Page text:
In case you didn’t get the message, the blurb continues with explicit comparisons to Infinite Jest and to William Gaddis’s “slow going” A Frolic of His Own. This is high literature for smartypants, a tough mudder, Rubik’s Cube, and QWOP of a book. The Millions’ profile of the author, Sergio De La Pava, compared it to “Dostoevsky and Melville and Woolf.” All of that together was just about enough to make me give up and read John Grisham’s The Litigators instead, but then there was this enticing description in the review:

To call it Crime & Punishment as reimagined by the Coen Brothers would be accurate, but reductive. Better just to call it the most imaginative and exciting and funky and galactically ambitious first novel to come down the pike in I don’t know how long.

It’s $5.13 on the Kindle, so I bought it.

Like the reviewer at The Millions, I made it about forty pages in, liked it, but then wondered if it was really worth investing the time and energy needed to finish a book that I realized, by the slow movement of the progress bar on the Kindle, was 688 pages. That’s when I actually read The Millions review, learned that the author is in fact a public defender in Manhattan, and committed to making the long haul through the book. This review follows.
Continue Reading Book Review: “A Naked Singularity,” Perfectionism and Frustration In The Law

Few words convey the ability of modern medicine to do harm like “Thalidomide.” It wasn’t the first time that a supposedly harmless medicine wreaked havoc: in 1937, improperly prepared “Elixir sulfanilamide” killed more than a hundred people, serving as the impetus for the 1938 amendments to the Federal Food, Drug and Cosmetic Act, which gave the FDA its first true power to regulate medicines, including requiring all drugs be tested on animals before marketing, with the data sent to the FDA for review. But the Thalidomide birth defects crisis put a new face on the dangers of modern pharmacology, revealing to the world that dangerous medicines could not only poison, but could alter humans’ very structure, causing birth defects like shortened or missing limbs, heart defects, and damage to ears, eyes, and the brain.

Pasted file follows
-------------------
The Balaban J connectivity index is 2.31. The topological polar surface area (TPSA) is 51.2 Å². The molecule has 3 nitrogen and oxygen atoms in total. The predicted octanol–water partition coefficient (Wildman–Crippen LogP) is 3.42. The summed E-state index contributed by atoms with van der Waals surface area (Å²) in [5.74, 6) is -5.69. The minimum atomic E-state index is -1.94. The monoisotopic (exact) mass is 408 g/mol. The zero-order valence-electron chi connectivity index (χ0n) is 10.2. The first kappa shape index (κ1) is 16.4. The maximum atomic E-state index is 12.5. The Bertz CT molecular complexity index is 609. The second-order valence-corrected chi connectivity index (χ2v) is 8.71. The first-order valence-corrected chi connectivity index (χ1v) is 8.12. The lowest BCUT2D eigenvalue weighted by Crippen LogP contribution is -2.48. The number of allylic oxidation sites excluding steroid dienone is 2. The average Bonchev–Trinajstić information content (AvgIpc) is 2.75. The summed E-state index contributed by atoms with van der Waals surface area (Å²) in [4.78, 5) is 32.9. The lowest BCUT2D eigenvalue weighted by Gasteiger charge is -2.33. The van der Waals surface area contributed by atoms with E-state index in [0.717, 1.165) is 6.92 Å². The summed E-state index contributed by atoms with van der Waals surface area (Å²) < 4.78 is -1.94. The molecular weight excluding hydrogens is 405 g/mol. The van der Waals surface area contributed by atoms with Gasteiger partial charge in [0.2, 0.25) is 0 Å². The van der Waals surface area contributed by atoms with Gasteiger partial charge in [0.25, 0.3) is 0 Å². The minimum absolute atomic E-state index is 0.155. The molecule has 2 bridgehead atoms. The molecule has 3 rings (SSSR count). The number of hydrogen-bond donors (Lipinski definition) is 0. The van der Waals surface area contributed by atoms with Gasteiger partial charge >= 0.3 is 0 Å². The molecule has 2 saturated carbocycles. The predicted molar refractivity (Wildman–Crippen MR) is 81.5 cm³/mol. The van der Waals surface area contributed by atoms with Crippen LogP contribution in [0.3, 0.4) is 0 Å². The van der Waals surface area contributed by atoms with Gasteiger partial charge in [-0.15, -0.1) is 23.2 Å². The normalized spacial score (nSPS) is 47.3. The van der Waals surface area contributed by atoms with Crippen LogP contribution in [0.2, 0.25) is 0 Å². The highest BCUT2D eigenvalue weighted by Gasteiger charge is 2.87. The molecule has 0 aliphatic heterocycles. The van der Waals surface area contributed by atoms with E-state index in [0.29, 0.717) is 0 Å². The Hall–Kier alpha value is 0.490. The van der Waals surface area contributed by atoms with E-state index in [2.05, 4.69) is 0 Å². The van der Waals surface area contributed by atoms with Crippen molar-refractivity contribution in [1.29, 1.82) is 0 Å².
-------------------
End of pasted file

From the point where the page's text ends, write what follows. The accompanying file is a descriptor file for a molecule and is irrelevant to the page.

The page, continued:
The United States was spared the worst of the damage; though millions of doses had been given to patients in clinical trials, Dr. Francis Oldham Kelsey, one of the few physicians at the FDA reviewing drugs at that time, refused to approve the drug — despite considerable corporate pressure — for use in the United States without further testing. The rest of the world wasn’t so lucky, with an estimated 10-20,000 victims born with congenital deformities.

Last Friday, Gruenethal, the German pharmaceutical firm responsible for the drug, claimed to be making public apology for its sins a half-century ago, but it left out the most basic component of a genuine contrition: the admission of fault. Instead, as Sir Harold Evans explains:

“Grünenthal acted,” [the company’s chief executive] said, “in accordance with the state of scientific knowledge and all industry standards for testing new drugs that were relevant and acknowledged in the 1950s and 1960s.” That was flatly untrue, a product of either deep-rooted cynicism, belying his whole apology, or of appalling ignorance. Grünenthal has propagated the big lie for 50 years, retailing the notion that reproductive tests were unnecessary because nobody could possibly have realized in the fifties that a drug could penetrate the placental barrier and reach the fetus. …

It is 39 years since, as editor of the Sunday Times of London in the early seventies, I was associated with thalidomide investigations. Our survey of the scientific literature, consultations with reputable pharmaceutical companies and independent specialist advice swiftly found that reproductive studies were routinely done in the 1950s, because it was widely recognized that a drug could indeed reach the fetus. The tranquilizers in direct competition with thalidomide were all tested for teratogenic effects and the results published. If reproductive tests had been done on thalidomide, they would not necessarily have shown precisely what deformities would be produced, dependent on the time of ingestion in relation to the development of the fetus, but they would certainly have shown that drugs could endanger unborn children in some way.